Harrison's diagnosis with ALL came just a few days after his 10th birthday. He had always been a very energetic child, constantly outside playing sports. But for about 2 months before the diagnosis, he hadn—t been feeling his usual self. Over that time, he gradually felt worse. Harrison became more and more lethargic, started having night sweats, and became very pale.
Thinking he had a virus, we took him to the pediatrician. The pediatrician sent us straight to the emergency room (ER) at Wake Med, telling us Harrison either had a virus or leukemia, and further tests were needed immediately to distinguish between the two.
A blood test in the ER confirmed that Harrison had leukemia, and he was transferred right away to North Carolina Children's Hospital. Just 2 days later, he started the intensive induction chemotherapy that is standard treatment for pediatric ALL.
The goal of induction chemotherapy is to achieve complete remission, and so the drugs that they use are very strong. It was a really difficult time for the whole family, and the chemotherapy took its toll on Harrison's body. About 2 weeks into the treatment, he had a stroke and multiple seizures. He was in the pediatric intensive care unit for 10 days, and we didn—t know if he would live.
After 4 weeks of chemotherapy, we found out there were almost as many leukemia cells in Harrison's bone marrow as there had been when he was diagnosed. He was in the small percentage of patients who do not go into remission after induction chemotherapy. We were devastated.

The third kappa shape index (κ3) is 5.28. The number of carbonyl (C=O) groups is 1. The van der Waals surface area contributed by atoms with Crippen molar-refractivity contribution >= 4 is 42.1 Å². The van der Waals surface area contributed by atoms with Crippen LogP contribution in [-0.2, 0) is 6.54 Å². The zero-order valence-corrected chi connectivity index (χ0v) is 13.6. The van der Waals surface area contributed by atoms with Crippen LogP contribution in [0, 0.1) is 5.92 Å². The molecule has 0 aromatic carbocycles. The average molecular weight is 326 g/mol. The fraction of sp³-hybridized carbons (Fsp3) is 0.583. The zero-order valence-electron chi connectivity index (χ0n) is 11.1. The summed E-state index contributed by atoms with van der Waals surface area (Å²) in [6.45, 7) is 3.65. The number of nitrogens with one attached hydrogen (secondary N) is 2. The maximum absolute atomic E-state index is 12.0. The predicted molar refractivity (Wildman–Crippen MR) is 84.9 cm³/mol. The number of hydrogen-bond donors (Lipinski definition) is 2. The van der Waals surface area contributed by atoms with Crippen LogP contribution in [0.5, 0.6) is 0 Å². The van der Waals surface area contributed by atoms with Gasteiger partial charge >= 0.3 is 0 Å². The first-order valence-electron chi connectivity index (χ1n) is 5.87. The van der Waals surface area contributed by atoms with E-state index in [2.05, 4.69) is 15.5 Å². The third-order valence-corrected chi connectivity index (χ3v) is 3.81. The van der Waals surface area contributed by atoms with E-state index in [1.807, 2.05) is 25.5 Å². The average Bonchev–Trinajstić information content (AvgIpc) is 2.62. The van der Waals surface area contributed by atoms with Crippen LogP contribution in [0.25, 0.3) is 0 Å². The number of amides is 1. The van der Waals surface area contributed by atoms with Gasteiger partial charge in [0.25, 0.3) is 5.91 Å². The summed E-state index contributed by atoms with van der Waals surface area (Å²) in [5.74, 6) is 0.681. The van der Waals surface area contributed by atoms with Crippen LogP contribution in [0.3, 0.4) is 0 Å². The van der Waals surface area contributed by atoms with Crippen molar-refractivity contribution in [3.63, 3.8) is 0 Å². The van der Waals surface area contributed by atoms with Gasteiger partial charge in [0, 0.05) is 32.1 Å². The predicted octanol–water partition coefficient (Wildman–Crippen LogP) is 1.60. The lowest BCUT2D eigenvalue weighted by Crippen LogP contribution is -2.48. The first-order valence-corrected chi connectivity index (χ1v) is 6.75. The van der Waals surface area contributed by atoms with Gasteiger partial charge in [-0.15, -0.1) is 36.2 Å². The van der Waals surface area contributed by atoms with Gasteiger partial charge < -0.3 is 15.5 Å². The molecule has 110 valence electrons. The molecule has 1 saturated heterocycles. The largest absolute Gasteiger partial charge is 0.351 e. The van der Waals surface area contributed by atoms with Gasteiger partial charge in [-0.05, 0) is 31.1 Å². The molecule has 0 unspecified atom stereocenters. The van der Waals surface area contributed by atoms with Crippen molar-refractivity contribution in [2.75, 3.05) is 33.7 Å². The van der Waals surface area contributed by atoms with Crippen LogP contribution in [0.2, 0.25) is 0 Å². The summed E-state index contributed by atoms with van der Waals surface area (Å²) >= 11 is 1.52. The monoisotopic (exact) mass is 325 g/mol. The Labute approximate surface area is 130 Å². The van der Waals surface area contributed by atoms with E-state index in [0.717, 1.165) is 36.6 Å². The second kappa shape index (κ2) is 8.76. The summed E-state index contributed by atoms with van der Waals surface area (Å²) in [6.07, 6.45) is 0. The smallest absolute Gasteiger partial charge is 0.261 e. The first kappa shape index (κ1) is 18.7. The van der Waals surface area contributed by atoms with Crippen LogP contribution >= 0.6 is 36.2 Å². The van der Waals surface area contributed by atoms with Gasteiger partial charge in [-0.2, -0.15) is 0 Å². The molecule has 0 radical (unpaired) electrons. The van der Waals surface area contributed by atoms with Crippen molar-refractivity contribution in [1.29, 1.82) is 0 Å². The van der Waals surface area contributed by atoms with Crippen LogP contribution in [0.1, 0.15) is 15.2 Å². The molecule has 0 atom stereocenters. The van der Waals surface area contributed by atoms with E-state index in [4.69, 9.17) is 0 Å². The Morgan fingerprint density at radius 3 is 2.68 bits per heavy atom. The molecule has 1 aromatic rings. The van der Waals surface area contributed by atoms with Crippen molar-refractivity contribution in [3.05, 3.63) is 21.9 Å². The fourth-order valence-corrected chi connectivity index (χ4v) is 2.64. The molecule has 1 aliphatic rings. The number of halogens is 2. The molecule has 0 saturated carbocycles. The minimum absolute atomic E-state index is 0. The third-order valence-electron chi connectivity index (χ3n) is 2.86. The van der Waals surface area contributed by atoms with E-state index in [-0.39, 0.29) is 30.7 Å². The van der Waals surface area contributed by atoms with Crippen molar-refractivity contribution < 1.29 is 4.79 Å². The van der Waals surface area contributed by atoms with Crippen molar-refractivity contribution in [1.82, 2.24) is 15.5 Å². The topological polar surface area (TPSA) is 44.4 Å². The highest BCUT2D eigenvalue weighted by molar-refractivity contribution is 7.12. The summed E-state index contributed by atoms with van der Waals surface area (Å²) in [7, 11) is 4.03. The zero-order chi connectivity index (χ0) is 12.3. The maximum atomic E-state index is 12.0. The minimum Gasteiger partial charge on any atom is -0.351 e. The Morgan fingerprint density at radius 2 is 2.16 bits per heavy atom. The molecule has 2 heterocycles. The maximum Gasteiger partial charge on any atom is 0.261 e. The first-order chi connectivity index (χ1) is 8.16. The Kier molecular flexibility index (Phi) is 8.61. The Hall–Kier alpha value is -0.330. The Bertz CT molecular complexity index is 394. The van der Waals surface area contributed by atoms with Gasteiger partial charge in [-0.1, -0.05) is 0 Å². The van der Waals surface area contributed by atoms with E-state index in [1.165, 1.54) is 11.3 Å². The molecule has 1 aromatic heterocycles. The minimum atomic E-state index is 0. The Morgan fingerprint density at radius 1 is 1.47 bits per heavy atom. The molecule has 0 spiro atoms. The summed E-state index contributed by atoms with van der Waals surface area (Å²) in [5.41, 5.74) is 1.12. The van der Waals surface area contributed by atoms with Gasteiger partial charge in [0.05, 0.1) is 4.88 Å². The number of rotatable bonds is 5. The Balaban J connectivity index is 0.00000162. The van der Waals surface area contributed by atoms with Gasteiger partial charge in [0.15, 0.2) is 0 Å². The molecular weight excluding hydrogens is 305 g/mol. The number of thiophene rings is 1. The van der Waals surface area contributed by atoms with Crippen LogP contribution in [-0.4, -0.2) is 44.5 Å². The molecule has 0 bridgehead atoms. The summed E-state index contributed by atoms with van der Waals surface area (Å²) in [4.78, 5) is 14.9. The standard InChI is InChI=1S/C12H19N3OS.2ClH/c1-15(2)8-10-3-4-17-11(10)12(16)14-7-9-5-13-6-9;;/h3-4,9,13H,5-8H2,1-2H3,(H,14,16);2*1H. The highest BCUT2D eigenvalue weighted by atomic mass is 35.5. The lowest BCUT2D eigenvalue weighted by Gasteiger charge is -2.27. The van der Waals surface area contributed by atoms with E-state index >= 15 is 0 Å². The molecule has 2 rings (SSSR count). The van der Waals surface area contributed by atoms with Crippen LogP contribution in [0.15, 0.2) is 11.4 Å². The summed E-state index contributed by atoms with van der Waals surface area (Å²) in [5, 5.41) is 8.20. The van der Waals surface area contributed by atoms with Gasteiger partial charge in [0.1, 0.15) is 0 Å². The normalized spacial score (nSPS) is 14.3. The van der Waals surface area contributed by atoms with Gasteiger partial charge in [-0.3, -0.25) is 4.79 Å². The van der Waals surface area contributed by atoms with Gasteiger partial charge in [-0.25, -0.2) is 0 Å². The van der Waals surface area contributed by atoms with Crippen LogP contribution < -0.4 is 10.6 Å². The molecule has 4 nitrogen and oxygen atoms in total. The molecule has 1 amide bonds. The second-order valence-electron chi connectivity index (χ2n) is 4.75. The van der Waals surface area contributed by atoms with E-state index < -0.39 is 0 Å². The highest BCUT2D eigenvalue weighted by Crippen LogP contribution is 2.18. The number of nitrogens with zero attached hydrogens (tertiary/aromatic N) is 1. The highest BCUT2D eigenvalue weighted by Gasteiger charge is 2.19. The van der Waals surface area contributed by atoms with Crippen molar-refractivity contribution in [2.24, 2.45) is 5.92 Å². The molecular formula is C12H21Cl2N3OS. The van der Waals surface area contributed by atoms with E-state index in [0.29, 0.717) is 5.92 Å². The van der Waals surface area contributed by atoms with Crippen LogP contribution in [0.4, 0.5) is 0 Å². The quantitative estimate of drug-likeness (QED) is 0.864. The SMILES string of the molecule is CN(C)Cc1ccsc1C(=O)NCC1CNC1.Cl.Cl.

Harrison's doctors began looking for answers as to why he was not in remission. One thing they did was look at the genome of the leukemia cells. They found the cells contained a recently reported chromosomal translocation found in cases of pediatric ALL that did not respond to induction chemotherapy.
Harrison's doctors contacted the researchers who had first reported the chromosomal translocation, and together they decided to add imatinib to the chemotherapy regimen because imatinib targets the effects of the chromosomal translocation.
About a week after starting imatinib, Harrison was in remission. The day we found out—January 24, 2012—was amazing. We were very tense waiting for the test results, but the doctor came in and said, “We have a touchdown.” All the nurses, oncologists, and patients in the clinic erupted in cheers and clapping.
Harrison continued through the standard chemotherapy protocol for pediatric ALL, which ended in April 2015. Throughout that time and until the relapse in his central nervous system was discovered at the end of June  he took imatinib once a day.
The doctors think the relapse occurred because imatinib does not penetrate into the central nervous system very well. So they switched him to dasatinib (Sprycel), a second-generation tyrosine-kinase inhibitor that penetrates the central nervous system better than imatinib. This drug knocked down the number of leukemia cells but did not eliminate all of them. As a result, Harrison has just finished a course of high-dose chemotherapy and another drug that targets the effects of the chromosomal translocation, nilotinib (Tasigna).
We are hoping that this plan will put Harrison into complete remission again and allow him to move on to the consolidation phase of treatment for his type of leukemia.